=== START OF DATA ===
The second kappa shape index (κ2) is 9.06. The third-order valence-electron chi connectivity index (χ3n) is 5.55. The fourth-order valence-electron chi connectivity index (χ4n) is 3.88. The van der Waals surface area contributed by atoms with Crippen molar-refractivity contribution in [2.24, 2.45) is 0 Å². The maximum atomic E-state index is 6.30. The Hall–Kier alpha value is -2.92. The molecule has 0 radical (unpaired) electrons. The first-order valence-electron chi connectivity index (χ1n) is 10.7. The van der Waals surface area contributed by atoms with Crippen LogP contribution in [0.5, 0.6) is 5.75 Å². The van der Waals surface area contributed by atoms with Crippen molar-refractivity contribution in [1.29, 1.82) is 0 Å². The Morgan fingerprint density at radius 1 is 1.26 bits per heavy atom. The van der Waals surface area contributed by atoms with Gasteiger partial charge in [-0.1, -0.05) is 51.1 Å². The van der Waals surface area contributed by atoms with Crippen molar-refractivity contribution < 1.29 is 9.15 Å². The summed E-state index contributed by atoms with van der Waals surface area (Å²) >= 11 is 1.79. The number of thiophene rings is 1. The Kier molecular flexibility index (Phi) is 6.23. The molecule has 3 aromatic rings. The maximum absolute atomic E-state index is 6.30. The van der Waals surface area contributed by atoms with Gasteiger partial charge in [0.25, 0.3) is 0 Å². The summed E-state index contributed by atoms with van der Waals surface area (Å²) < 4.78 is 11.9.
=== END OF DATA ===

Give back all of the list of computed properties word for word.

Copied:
The second kappa shape index (κ2) is 9.06. The third-order valence-electron chi connectivity index (χ3n) is 5.55. The fourth-order valence-electron chi connectivity index (χ4n) is 3.88. The van der Waals surface area contributed by atoms with Crippen molar-refractivity contribution in [2.24, 2.45) is 0 Å². The maximum atomic E-state index is 6.30. The Hall–Kier alpha value is -2.92. The molecule has 0 radical (unpaired) electrons. The first-order valence-electron chi connectivity index (χ1n) is 10.7. The van der Waals surface area contributed by atoms with Crippen LogP contribution in [0.5, 0.6) is 5.75 Å². The van der Waals surface area contributed by atoms with Crippen molar-refractivity contribution in [1.29, 1.82) is 0 Å². The Morgan fingerprint density at radius 1 is 1.26 bits per heavy atom. The van der Waals surface area contributed by atoms with Gasteiger partial charge in [-0.1, -0.05) is 51.1 Å². The van der Waals surface area contributed by atoms with Crippen molar-refractivity contribution < 1.29 is 9.15 Å². The summed E-state index contributed by atoms with van der Waals surface area (Å²) >= 11 is 1.79. The number of thiophene rings is 1. The Kier molecular flexibility index (Phi) is 6.23. The molecule has 3 aromatic rings. The maximum absolute atomic E-state index is 6.30. The van der Waals surface area contributed by atoms with Gasteiger partial charge in [0.25, 0.3) is 0 Å². The summed E-state index contributed by atoms with van der Waals surface area (Å²) < 4.78 is 11.9.